Boeing expects 737 MAX 10 certification in the first half of 2023: Report


Boeing expects that its newest 737 MAX 10 airliner could be granted permission to enter service in the first half of 2023.

This would mean that the smallest aircraft in the MAX family, the MAX 7, would enter service before the largest variant, the MAX 10, which is affected by certification issues with US regulators.

The Boeing 737 MAX 7 could be certified by the end of 2022, while the largest member of the aircraft family, the MAX 10, could be certified in the first half of 2023, a Boeing spokesperson told Reuters earlier this week.

In March 2022, the US aviation regulator expressed concern that Boeing might miss the deadline to meet the regulatory directives by the end of 2022. If the aircraft is not certified by the Federal Aviation Administration by that time, only the US Congress can extend the deadline.

In July 2022, Boeing chief executive Dave Calhoun warned that there was a risk the plane maker could cancel the MAX 10 program due to certification delays.

The Boeing 737 MAX 7 took off on its maiden flight in March 2018. The jet’s entry into service was initially scheduled with Southwest Airlines (LUV) for early 2019. However, two fatal MAX crashes and the subsequent worldwide grounding of the jet have drastically altered that.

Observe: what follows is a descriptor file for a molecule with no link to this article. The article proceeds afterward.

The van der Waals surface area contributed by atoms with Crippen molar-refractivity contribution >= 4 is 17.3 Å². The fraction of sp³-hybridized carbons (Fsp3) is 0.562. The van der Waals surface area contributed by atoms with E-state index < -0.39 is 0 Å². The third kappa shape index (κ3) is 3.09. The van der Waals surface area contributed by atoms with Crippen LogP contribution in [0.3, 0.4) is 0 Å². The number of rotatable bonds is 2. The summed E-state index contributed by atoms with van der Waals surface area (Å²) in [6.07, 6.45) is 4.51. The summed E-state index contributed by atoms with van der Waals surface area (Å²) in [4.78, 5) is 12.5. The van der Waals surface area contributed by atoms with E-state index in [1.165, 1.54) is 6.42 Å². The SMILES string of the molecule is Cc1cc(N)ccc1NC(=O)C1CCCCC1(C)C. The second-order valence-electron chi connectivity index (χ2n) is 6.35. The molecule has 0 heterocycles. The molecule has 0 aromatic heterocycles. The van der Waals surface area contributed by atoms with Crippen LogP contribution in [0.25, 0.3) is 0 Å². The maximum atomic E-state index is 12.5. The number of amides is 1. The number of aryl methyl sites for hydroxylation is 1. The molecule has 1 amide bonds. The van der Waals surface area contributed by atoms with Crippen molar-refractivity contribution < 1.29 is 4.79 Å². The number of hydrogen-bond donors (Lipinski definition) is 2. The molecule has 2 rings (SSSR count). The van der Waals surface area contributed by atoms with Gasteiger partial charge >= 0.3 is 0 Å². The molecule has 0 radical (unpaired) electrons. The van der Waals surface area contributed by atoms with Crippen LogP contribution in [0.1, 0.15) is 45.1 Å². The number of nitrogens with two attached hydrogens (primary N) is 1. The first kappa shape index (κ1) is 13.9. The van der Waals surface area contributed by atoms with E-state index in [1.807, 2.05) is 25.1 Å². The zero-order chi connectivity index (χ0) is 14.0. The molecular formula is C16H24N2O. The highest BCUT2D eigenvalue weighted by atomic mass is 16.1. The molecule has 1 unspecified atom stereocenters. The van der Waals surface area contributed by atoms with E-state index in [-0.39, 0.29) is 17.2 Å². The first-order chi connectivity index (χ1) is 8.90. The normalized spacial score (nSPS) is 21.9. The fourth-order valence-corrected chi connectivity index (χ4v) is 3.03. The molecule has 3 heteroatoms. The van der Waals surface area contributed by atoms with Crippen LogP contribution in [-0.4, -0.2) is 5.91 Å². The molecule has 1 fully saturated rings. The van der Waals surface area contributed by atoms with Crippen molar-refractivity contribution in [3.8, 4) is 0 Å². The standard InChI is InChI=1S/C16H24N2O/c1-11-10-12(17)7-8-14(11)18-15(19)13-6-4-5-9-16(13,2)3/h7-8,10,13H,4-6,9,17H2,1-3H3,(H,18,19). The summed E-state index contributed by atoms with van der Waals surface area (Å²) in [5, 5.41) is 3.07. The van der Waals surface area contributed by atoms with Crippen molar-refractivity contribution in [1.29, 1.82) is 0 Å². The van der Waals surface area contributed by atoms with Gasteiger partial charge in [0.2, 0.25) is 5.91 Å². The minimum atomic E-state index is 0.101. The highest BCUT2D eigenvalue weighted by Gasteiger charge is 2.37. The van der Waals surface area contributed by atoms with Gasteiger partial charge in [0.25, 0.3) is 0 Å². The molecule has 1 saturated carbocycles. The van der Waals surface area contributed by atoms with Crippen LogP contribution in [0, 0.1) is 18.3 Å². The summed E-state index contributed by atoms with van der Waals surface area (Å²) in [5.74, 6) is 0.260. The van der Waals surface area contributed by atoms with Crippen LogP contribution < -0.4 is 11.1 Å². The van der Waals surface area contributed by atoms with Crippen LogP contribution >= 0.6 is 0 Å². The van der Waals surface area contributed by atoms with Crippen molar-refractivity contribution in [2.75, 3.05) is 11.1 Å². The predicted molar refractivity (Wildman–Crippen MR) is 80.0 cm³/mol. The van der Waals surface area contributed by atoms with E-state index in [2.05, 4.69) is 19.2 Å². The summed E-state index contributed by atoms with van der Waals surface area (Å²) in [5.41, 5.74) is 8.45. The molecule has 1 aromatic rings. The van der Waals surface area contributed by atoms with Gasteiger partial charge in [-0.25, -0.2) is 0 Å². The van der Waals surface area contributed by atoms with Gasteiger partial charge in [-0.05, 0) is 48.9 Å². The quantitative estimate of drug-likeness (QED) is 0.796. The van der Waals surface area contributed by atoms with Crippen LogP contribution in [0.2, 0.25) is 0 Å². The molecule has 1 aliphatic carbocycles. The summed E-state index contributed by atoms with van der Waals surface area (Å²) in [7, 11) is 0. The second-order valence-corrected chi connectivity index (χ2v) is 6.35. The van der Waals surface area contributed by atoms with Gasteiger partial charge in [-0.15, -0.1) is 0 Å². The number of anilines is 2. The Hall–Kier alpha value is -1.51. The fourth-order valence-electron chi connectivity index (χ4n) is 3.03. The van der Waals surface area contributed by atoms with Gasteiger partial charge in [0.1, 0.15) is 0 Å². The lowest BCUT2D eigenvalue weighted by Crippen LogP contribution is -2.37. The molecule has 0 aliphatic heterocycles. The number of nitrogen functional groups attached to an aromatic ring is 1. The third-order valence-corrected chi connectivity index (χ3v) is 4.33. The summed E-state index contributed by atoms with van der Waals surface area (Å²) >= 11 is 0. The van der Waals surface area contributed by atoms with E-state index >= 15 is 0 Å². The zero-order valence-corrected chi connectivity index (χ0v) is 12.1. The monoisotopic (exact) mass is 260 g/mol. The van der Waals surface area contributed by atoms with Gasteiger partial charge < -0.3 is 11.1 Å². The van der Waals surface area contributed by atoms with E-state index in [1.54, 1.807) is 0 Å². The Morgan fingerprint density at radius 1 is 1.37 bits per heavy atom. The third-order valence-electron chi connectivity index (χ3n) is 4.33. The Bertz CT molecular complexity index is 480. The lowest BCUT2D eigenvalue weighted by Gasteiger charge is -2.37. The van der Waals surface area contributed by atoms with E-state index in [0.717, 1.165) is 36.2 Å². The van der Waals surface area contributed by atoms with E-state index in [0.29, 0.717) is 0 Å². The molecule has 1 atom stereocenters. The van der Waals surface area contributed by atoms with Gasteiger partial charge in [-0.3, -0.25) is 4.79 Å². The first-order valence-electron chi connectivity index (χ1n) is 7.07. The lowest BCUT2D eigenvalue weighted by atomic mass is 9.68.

The Boeing 737 MAX 7 was seen taking off on a few trial flights earlier in 2022 and is currently expected to be cleared for operations by the US regulators by the end of the year.

The MAX 7 is the smallest member of Boeing’s upgraded narrow-body twin-engine jetliner range. In comparison to its predecessor, the 737-700, MAX 7 fits two more seat rows, accommodating 12 more seats and can carry up to 153 passengers in a two-class configuration, with a maximum capacity of 172 seats.

The aircraft has a range of 3,850 nautical miles (7,130 km), which is the longest of all other 737 MAX Family aircraft. According to Boeing, the shortened 737 aircraft is designed for flying at high altitudes and hot climates or on longer journeys than larger narrow-body jets.

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